Man Hee Rhee graduated in Veterinary Medicine in 1989, completed his PhD degree in 2000 in Neurobiology Department, Weizmann Institute of Science, Israel. He is the chairman of Department of Veterinary Medicine, Kyungpook National University. He has published more than 250 papers in reputed journals and has been serving as an editorial board member of internationally renowned Journal.
The potential benefits of ginseng range from energizing the body to providing the longevity. Ginsenoside Rg3 (Rg3), one of the most effective ginseng saponins, has anti-inflammatory and anti-cancer effects. Numerous previous studies have unraveled the Rg3 Pharmacological effects. One recent study has also revealed its protective cardiovascular effects in hyper sensitive rats. Here we investigated the anti-inflammatory activity of Rg3 in vitro on murine macrophages RAW 264.7 cells. We found that Rg3 in dose dependent manner attenuate the expression of proinflammatory cytokines after LPS induction. The MTT assay for dose dependent concentrations of Rg3 show no cytotoxicity and Nitric oxide concentration show a decreasing trend with increase in dose. The mRNA expression of proinflammatory cytokines like IL-1β, IL-6, iNOS, COX-2 and TNF-α show the same trend like that of Nitric oxide production. The protein expression shown by Rg3-RGE clearly indicates that it signal transduces via MAPK and NF-κB pathways. More investigation into signal mediation revealed that Rg3-RGE mediates its antiinflammatory action via RXRα receptors. Moreover the our invivo data shows that Rg3-RGE very strongly protected the mice against LPS induced septic shock.
Dr Vineet Talwar is presently working as Co-Director, Dept of Medical Oncology at RGCIRC. He has been serving in the Department of Medical Oncology since May 2002 He had completed his DM (Medical Oncology) from prestigious Adyar cancer institute, Chennai in March 2000.He has over 40 publications in his credit in various national and international journals, peer reviewed journals. He is member of the European Society of Medical Oncology (ESMO), American Society of Clinical Oncology (ASCO), Indian Cooperative Oncology Network (ICON), Indian Society Of Oncology (ISO) to name few. He has been awarded three orations from The Association Physician of India, Indian Academy of Clinical Medicine. He was awarded the prestigious 'Chikitsa Ratan Award' by the Delhi State Medical Association for his efforts in field of cancer. He is a Fellow of Royal College of Physicans Edinburgh (FRCP) and also credited as a Fellow of International Medical Sciences Academy (FIMSA).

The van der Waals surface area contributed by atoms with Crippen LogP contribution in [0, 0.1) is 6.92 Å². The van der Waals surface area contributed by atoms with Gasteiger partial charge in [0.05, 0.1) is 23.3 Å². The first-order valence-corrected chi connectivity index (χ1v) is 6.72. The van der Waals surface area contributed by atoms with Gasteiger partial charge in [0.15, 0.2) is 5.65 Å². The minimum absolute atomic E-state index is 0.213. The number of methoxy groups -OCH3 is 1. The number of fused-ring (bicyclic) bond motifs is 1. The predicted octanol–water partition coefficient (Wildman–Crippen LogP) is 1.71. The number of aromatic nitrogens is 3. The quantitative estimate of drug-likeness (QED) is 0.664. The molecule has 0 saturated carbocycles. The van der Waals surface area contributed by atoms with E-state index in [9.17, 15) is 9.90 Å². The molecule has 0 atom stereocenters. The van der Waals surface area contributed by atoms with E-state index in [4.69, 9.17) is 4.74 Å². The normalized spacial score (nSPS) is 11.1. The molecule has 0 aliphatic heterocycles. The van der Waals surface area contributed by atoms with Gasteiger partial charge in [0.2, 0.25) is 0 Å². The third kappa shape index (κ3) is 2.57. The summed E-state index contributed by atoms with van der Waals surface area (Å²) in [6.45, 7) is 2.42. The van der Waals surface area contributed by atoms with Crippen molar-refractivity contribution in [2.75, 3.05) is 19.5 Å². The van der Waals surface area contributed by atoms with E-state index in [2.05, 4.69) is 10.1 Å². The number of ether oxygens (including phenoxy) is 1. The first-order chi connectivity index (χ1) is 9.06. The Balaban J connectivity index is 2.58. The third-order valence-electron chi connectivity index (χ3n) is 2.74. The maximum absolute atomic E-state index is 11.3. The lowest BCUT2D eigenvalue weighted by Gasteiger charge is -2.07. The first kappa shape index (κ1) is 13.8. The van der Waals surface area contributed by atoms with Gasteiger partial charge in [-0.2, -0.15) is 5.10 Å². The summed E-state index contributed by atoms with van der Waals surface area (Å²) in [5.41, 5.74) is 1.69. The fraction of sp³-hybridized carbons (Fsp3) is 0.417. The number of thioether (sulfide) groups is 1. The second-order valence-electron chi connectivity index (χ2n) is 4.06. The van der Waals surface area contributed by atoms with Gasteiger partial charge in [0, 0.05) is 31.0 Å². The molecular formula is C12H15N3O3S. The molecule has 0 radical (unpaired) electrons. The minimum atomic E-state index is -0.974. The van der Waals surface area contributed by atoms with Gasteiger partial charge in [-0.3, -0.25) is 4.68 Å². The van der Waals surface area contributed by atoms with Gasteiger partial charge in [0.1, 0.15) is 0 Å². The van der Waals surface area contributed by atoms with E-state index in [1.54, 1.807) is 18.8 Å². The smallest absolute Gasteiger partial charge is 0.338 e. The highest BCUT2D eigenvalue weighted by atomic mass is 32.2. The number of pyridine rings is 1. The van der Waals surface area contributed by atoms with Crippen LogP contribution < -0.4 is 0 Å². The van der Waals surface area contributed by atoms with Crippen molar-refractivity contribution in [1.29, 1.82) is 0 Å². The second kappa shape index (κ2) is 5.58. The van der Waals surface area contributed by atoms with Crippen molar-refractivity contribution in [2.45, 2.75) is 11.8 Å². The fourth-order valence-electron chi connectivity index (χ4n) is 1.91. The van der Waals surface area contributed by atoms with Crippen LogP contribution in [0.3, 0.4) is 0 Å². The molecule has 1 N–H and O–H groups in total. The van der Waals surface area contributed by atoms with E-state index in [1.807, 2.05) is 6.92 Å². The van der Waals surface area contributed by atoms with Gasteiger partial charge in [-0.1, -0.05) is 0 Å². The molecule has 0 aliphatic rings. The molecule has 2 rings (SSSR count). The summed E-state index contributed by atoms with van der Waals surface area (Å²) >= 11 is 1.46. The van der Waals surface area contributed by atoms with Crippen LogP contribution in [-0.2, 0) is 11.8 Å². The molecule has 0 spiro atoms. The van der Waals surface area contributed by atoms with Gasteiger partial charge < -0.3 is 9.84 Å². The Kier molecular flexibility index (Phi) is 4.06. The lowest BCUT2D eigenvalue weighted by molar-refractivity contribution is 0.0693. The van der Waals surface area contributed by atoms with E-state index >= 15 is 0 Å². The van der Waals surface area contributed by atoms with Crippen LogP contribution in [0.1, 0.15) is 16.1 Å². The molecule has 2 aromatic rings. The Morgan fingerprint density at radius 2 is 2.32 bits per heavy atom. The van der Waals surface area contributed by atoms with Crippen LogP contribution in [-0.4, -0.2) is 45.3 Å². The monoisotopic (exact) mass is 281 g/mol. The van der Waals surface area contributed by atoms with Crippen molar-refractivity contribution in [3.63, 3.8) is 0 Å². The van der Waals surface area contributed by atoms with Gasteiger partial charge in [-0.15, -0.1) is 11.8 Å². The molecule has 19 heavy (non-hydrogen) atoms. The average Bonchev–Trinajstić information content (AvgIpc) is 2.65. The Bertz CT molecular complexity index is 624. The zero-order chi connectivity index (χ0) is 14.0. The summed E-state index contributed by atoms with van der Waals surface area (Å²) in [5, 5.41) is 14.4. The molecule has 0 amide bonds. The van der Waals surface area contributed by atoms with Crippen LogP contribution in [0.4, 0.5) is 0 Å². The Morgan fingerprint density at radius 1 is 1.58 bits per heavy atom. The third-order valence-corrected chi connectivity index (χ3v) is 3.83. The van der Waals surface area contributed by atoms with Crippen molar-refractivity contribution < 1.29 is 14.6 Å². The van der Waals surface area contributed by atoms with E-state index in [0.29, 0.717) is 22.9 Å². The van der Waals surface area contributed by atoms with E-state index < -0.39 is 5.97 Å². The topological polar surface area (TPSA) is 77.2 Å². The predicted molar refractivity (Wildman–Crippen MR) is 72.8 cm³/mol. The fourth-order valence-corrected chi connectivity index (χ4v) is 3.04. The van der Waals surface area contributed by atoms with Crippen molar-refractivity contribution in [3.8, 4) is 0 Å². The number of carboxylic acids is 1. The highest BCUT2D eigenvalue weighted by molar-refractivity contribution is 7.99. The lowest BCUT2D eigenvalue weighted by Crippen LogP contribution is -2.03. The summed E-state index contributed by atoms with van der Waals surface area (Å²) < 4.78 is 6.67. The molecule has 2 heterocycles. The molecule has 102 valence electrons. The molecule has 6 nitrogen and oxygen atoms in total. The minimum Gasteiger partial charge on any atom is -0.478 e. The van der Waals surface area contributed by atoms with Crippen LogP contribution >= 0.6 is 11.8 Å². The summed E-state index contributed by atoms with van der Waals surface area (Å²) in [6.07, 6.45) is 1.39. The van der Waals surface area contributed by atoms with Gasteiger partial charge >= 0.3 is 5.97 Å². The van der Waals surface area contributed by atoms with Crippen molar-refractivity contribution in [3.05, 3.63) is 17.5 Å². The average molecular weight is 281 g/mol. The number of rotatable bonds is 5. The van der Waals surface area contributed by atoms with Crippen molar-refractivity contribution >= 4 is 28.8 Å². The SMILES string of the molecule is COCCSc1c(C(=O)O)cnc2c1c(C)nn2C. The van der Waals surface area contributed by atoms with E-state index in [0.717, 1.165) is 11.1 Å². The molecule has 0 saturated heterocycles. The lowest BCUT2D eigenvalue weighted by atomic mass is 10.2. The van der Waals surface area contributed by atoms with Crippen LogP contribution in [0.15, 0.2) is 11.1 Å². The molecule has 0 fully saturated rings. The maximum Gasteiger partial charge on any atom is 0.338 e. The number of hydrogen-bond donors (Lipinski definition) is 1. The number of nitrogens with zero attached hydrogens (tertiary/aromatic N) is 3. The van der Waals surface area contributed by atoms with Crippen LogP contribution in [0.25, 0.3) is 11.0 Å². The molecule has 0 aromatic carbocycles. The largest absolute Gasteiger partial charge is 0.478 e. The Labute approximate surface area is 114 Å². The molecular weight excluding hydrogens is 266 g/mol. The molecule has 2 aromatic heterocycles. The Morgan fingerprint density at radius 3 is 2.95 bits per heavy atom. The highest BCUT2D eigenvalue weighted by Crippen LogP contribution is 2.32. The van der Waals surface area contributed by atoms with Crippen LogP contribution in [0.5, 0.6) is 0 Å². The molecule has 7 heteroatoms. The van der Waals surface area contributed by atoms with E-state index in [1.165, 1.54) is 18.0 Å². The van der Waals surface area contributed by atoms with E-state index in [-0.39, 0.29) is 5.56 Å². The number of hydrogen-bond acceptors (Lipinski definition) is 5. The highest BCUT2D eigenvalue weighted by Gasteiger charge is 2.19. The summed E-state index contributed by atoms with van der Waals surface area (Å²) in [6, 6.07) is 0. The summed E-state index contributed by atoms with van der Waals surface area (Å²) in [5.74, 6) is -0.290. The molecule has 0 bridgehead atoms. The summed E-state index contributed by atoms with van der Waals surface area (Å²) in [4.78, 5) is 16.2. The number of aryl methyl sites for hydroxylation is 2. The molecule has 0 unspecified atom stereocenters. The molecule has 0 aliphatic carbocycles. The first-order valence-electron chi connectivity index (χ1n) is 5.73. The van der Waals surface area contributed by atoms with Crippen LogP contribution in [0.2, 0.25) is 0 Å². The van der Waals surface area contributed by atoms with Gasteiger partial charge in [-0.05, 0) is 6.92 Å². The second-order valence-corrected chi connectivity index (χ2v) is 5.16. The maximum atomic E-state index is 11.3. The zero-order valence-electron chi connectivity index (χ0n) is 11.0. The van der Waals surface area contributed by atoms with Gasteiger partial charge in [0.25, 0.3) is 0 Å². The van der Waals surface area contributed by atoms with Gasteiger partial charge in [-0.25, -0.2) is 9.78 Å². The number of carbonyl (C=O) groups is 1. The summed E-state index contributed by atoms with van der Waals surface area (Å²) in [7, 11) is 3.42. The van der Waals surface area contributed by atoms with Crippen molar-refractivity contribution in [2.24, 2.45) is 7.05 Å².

Fatigue is one of the most disabling phenomenon among patients receiving anti cancer treatment, which has profound effect on their Quality of Life (QOL). Although clinicians across the globe acknowledge the importance of regular assessment of fatigue, however it is seldom being assessed and documented in clinical practice in India and therefore remains unidentified parameter among oncology practice in this country, also very few studies in the literature exist reporting on Cancer-Related Fatigue (CRF) among Indian population. Objective: The main objective of this study is to find out the prevalence and severity of cancer related fatigue (CRF) and its implication on psychosocial wellbeing among Indian cancer patients. Methodology: For this study an exploratory design was adopted, using a purposive sampling method, patients (N=206, M: 100 & F: 106) undergoing chemotherapy at Rajiv Gandhi Cancer Hospital and Research Center, Delhi, India; aged 18-83 years were included. The level of fatigue was assessed using 16-item Multidimensional assessment of Fatigue (MAF) scale and a semi structured in-depth interview schedule. These interviews were recorded, transcribed and analyzed. Results: Irrespective of age, and education, 81% patients experience clinically significant fatigue, of which extreme level of fatigue was reported by 29% patients requiring immediate clinical intervention and 52% patients reported moderate level of fatigue, which is also clinically significant. The level of fatigue was reported more in females than males. Top four psychosocial issues reported were; apprehension of chemotherapy side effects (23.5%), fear of pain during CT (18.5%), Loss of apatite (17.5%) and anxiety during chemo therapy (13.5%), followed by combination of multiple psycho social issues by 11 %, and financial and logistic issues by (11%). Among all the patients, (49.5%) were aware of their diagnosis, of which 8% were either fully aware or partially aware about the prognosis (23%). Conclusion: Fatigue remains one of the most important clinical parameters among majority of Indian patients receiving chemotherapy, with females reporting it more as compared to their counterparts and is neither assessed by clinicians nor reported by majority of the patients. While almost one fourth of the patients report fear of chemotherapy as their pressing psychosocial concern during CT, others report fear of pain, loss of apatite, manifest anxiety symptoms or report financial and logistic issues during CT. Indian patients should be evaluated for treatable conditions that might contribute in achieving promising clinical outcomes. Exercise, educational material and psychotherapeutic interventions should also be developed to prepare and support them during their treatment phase, which will ultimately lead to better preparedness of side effects and their management, better information of the disease, better coping strategies, reduced symptoms and better quality of life.